Housing project site petrol-bombed

Michael Pietersen, councillor for Ward 116, points out the damage a petrol bomb caused to a digger at the Beacon Valley Housing Project site, on Swartklip Road.

Heavy-duty machinery was destroyed when a petrol bomb exploded at a Beacon Valley housing project site.

The petrol bomb was thrown just after midnight on Friday July 31 at the Swartklip Road construction site – one of three sites that make up the Beacon Valley Housing Project.

Ward councillor Michael Pietersen said he was deeply disturbed by the “cowardice attack” on the site, where bulk infrastructure was being installed.

The R95 million Beacon Valley Housing Project in Mitchell’s Plain is expected to provide 1 809 breaking new ground (BNG) housing opportunities to qualifying Mitchell’s Plain beneficiaries.

Mr Pietersen said the “thugs and criminals” had threatened the security guards at the Swartklip Road site with a gun.

“No one was injured, the neighbour next to the site, a police captain, came to the rescue and alerted the police and fire service,” he said.

Several hours after the attack on the digger, there was a protest by about 100 people at the project’s Highlands Drive site in Montrose Park, about 1km away from the Swartklip Road site.

Mr Pietersen was assessing the damage at the Swartklip site when he got the call, at about 9am, about the protest at Highland Drive and he then went over there to meet with the protesters.

The housing project’s steering committee (PSC) member Duwayne Jacobs was also there and, according to him, he was trying to get the protesters to meet with the contractors.

The site was closed for the rest of the day after the contractor, law enforcement and community liaison officers agreed that the situation was “very volatile”.

Mr Pietersen accused the protesters of trying to derail the project.

“We cannot allow this type of behaviour by certain groups who have their political and other agendas to derail these very important projects,” he said.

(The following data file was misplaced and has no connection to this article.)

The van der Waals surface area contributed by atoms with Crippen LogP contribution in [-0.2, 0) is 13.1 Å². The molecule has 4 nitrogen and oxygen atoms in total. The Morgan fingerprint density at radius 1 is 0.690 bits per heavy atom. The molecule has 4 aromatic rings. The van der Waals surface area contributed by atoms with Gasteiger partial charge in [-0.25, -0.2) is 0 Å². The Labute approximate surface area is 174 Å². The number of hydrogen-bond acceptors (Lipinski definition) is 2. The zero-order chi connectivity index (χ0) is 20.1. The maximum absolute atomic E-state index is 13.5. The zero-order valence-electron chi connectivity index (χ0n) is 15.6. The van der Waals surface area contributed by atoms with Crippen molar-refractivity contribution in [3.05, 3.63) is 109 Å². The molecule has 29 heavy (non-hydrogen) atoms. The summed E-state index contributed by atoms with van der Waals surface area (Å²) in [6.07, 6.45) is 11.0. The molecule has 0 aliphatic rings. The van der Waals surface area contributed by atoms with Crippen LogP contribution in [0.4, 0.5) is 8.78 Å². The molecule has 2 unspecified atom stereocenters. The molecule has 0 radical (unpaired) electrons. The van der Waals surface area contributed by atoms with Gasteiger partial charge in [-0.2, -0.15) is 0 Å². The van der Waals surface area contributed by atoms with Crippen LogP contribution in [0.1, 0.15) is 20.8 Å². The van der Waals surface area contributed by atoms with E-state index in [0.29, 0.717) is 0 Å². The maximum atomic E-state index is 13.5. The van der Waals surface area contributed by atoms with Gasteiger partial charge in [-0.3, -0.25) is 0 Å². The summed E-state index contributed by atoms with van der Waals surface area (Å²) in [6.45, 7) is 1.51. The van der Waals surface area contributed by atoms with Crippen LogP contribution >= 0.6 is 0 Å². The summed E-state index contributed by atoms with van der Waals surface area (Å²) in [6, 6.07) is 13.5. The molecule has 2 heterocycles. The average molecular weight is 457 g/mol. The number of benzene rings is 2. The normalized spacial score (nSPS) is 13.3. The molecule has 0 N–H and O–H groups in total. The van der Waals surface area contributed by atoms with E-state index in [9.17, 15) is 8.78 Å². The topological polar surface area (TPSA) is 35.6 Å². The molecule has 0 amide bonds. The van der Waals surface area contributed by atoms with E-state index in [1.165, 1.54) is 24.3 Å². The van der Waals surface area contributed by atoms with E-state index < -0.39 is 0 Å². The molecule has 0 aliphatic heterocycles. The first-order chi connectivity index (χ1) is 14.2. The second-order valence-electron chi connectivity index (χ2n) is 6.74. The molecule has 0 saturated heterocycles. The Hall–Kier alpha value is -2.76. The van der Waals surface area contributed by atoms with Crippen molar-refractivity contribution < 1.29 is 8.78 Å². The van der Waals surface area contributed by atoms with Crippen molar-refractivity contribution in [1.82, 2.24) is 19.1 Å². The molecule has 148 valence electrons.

“Mitchell’s Plain needs the housing opportunities. There are people on the housing database for many years.”

Mayoral committee member for human settlements Malusi Booi accused the protesters of trying to “invade the project”. Such action, he said, “affects the legitimate beneficiaries who are among the most vulnerable in Cape Town”.

Mr Jacobs said he had tried to assist the Ward 116 development forums’ representatives – including Montrose Park Farm Development Forum, Mandalay Montclair Business Forum and Mandalay
Montclair Development Forum – to find work opportunities on the site as they felt they had been excluded.

“As a member of the PSC I am responsible for reporting back to the community and ensuring they are part of this process,” he said.

He said as elected members they had been working on the project for the last nine years and had been privy to the type of houses to be built and what the streets names would be.

“We had also been tasked with locating people who have been on the housing waiting list for longer than 20 years, had chronic illnesses or were disabled to be preferenced as beneficiaries,” he said.

The representatives of the development forums, he said, had handed over a memorandum to Mr Pietersen calling for a community leadership empowerment plan and a meeting with the contractor and consultant since the PSC had failed to organise such a meeting.

The memorandum had also listed their demands for employment and training opportunities, among other things.

Mitchell’s Plain police station spokesman Captain Ian Williams said they were investigating a case of intimidation, where a man was threatened by three men at a construction site.

“Nothing is mentioned about a petrol bomb,” he said